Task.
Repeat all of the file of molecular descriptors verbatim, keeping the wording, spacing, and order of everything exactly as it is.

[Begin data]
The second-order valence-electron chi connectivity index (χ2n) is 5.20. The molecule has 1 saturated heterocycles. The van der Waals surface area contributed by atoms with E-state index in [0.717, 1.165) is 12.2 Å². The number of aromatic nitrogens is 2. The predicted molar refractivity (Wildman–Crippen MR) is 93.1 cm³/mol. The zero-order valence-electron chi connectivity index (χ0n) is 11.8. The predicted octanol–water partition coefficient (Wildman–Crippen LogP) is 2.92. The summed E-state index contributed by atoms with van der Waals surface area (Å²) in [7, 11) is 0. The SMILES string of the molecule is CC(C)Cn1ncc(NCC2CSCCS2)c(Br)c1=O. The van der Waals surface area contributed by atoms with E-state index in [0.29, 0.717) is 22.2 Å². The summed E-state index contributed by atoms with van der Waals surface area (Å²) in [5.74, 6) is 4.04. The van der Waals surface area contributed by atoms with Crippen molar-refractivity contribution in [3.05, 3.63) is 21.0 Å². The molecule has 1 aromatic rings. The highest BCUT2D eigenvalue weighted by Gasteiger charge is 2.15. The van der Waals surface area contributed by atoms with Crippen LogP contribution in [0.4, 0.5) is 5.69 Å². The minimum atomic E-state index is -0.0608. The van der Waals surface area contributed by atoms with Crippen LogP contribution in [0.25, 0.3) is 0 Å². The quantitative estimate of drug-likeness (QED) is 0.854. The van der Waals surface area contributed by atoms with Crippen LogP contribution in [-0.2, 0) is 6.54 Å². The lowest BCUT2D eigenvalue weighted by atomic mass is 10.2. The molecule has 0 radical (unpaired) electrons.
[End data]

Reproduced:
The second-order valence-electron chi connectivity index (χ2n) is 5.20. The molecule has 1 saturated heterocycles. The van der Waals surface area contributed by atoms with E-state index in [0.717, 1.165) is 12.2 Å². The number of aromatic nitrogens is 2. The predicted molar refractivity (Wildman–Crippen MR) is 93.1 cm³/mol. The zero-order valence-electron chi connectivity index (χ0n) is 11.8. The predicted octanol–water partition coefficient (Wildman–Crippen LogP) is 2.92. The summed E-state index contributed by atoms with van der Waals surface area (Å²) in [7, 11) is 0. The SMILES string of the molecule is CC(C)Cn1ncc(NCC2CSCCS2)c(Br)c1=O. The van der Waals surface area contributed by atoms with E-state index in [0.29, 0.717) is 22.2 Å². The summed E-state index contributed by atoms with van der Waals surface area (Å²) in [5.74, 6) is 4.04. The van der Waals surface area contributed by atoms with Crippen molar-refractivity contribution in [3.05, 3.63) is 21.0 Å². The molecule has 1 aromatic rings. The highest BCUT2D eigenvalue weighted by Gasteiger charge is 2.15. The van der Waals surface area contributed by atoms with Crippen LogP contribution in [0.4, 0.5) is 5.69 Å². The minimum atomic E-state index is -0.0608. The van der Waals surface area contributed by atoms with Crippen LogP contribution in [0.25, 0.3) is 0 Å². The quantitative estimate of drug-likeness (QED) is 0.854. The van der Waals surface area contributed by atoms with Crippen LogP contribution in [-0.2, 0) is 6.54 Å². The lowest BCUT2D eigenvalue weighted by atomic mass is 10.2. The molecule has 0 radical (unpaired) electrons.